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How did the “Burghead Boxing Day Swim” start?
This was the question asked recently by Russell “Buff” Main when he came to speak to me about the imminent 25th anniversary of the event. Russell told me how he reads the stories of how other clubs and organisations have come to be and wishes there was as good a tale in relation to his beloved harbour dip. The short answer as to the inspiration for the annual event is a jar of pickled eggs! More of that later. First a little history lesson to set the scene.
The venue is the Harbour Inn Burghead, the time a Sunday afternoon in Mid October where the then landlords George, who has sadly passed away, and Kath Kiloh, let us away with murder. The “Burghead Boys” would have spent the previous Saturday night at the bottom bar in Joanas where any barmaid with over a month of service could pour a round for up to twenty of us without having to ask for any information. There are too many names to mention with almost everyone having a nickname and although we had the occasional spats we were a very close group who were tremendously loyal and supportive of each other. I truly believe that our combined privilege of benefiting from membership of the Planet’s finest Youth Club, superbly run by Pat “pipe” Knowles and others, made us better young men than we might otherwise have become. Pat was a genius. He was the finest teenage physiologist you could ever meet but none of us knew that, or how good that Youth Club really was, until we were old enough to look back through adult eyes.
Sunday was about sore heads, reliving the previous night, post-mortems on the women who didn’t appreciate our finer qualities, a hare of the dog and much more. The slow start could lead on to cards, drinking games and our self convincing that the Elgin economy would suffer greatly if we didn’t go back there that Sunday night. This particular Sunday a conversation began about the pickled eggs which were supplied by a staunch regular, Allan Currie, and sold behind the bar. Those were classy times. Allan’s eggs were not for the faint hearted and the strength of the pickling vinegar along with the resulting after effects were put under great scrutiny. My contribution was the admission that I was very partial to all things pickled and before I knew what was happening money was accumulating on the bar, immediately nominated for the ever present lifeboat collecting can sitting on the Bar, on the condition that I would “down in one” a pint of the aforementioned “pickled egg juice”.
Raising money for the RNLI in Burghead is simply a given and this scenario did not offer me an option. This was something that would have to be done. The deed was done the sum, almost £40, was stuffed in the RNLI box. Now I would be lying by reporting the experience as pleasant but for what then was a not inconsiderable donation to a deserving charity, the price seemed very small. So small in fact that I got around to thinking that us young lads could do something else to raise money for a charity. Dooking in the pier, something that was a right of passage for all Broch loons seemed an obvious medium. New Year day was the first thought, quickly dismissed, quite simply because none of the likely participants would have been sober, followed with a fleeting notion for Christmas Day. The final choice of Boxing Day was decided upon because at that time there was nothing else really happening that day and this seemed as good a reason as any for the event to take place.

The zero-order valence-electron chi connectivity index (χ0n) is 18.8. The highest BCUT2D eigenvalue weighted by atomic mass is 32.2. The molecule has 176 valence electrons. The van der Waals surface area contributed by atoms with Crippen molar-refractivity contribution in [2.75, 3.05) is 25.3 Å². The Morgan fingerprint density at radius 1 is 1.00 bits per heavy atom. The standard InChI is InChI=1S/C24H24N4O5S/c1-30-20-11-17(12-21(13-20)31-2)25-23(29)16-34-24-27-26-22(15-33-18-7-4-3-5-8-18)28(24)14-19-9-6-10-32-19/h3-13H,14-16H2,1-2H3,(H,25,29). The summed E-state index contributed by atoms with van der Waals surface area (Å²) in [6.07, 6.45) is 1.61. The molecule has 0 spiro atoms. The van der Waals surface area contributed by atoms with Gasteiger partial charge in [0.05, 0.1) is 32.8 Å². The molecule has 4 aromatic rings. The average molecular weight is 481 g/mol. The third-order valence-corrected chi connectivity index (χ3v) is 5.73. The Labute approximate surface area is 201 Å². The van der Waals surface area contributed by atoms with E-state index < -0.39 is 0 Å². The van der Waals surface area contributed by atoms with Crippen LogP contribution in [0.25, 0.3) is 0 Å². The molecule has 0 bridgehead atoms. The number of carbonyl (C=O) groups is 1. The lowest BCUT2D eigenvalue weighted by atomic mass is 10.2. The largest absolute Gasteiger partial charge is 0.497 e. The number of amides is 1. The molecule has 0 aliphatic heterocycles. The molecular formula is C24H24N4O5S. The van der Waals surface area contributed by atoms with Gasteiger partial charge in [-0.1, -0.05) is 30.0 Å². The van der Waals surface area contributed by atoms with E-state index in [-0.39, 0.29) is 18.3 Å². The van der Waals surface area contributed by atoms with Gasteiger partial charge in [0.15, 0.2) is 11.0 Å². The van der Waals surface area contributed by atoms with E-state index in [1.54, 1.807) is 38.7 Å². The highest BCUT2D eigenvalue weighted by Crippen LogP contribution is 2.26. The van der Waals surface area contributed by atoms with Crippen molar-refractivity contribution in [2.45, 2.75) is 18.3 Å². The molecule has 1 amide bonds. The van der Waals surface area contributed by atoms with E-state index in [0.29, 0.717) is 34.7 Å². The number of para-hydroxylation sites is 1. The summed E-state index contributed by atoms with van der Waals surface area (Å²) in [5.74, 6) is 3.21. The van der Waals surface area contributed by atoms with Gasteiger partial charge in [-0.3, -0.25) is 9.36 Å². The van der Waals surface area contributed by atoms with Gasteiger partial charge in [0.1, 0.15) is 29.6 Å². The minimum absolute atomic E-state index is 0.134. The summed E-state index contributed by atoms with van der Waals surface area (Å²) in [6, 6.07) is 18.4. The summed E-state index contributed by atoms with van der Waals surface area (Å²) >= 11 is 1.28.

The idea was generally met with disbelief but there was enough of us mad enough to say we would do it and so the RNLI or “Lifeboat” as we refer to it in the Broch was the obvious choice for the proceeds which we thought may total a couple of hundred quid. The rest is history as they say but it all began with a bet and a pint of “pickled egg juice.
Now twenty five years later, in no small part due to Russell Buff who kept things going when enthusiasm waned as it inevitably does, “the swim” goes from strength to strength and many people have benefited from the cash that has been raised.
To record these thoughts without mention of absent friends would not be possible and I will mention three important names. David Davidson, “Gusher,” Generous, modest entertaining and reassuringly loyal. Sandy Main, Tootens, hugely entertaining, eccentric, fearless and bewilderingly full of surprises . Neil Sutherland, “Needle”, unassuming, old fashioned, laid back and reassuringly predictable and ultra dependable in always. Three of our band of brothers, all lost at sea, all so very different, all very normal but extraordinary in their own way. Memories of all three sometimes sad for their loss but often tempered with the laughter of happy times of which they all were a fundamental part.
How fitting it would be to give the twenty fifth anniversary swim proceeds to it’s original recipient “the lifeboat” and afterwards raise a glass to three sorely missed but fondly remembered “absent friends”
By Lawrence Fraser
For the 30th Swim the proceeds were split between the charities of the very first swim. Following the distribution of funds, many of the original committee members decided to step down. A huge thank you to those who for 30 years gave up their boxing day to help raise thousands for many different causes, it simply could not have happened without you.
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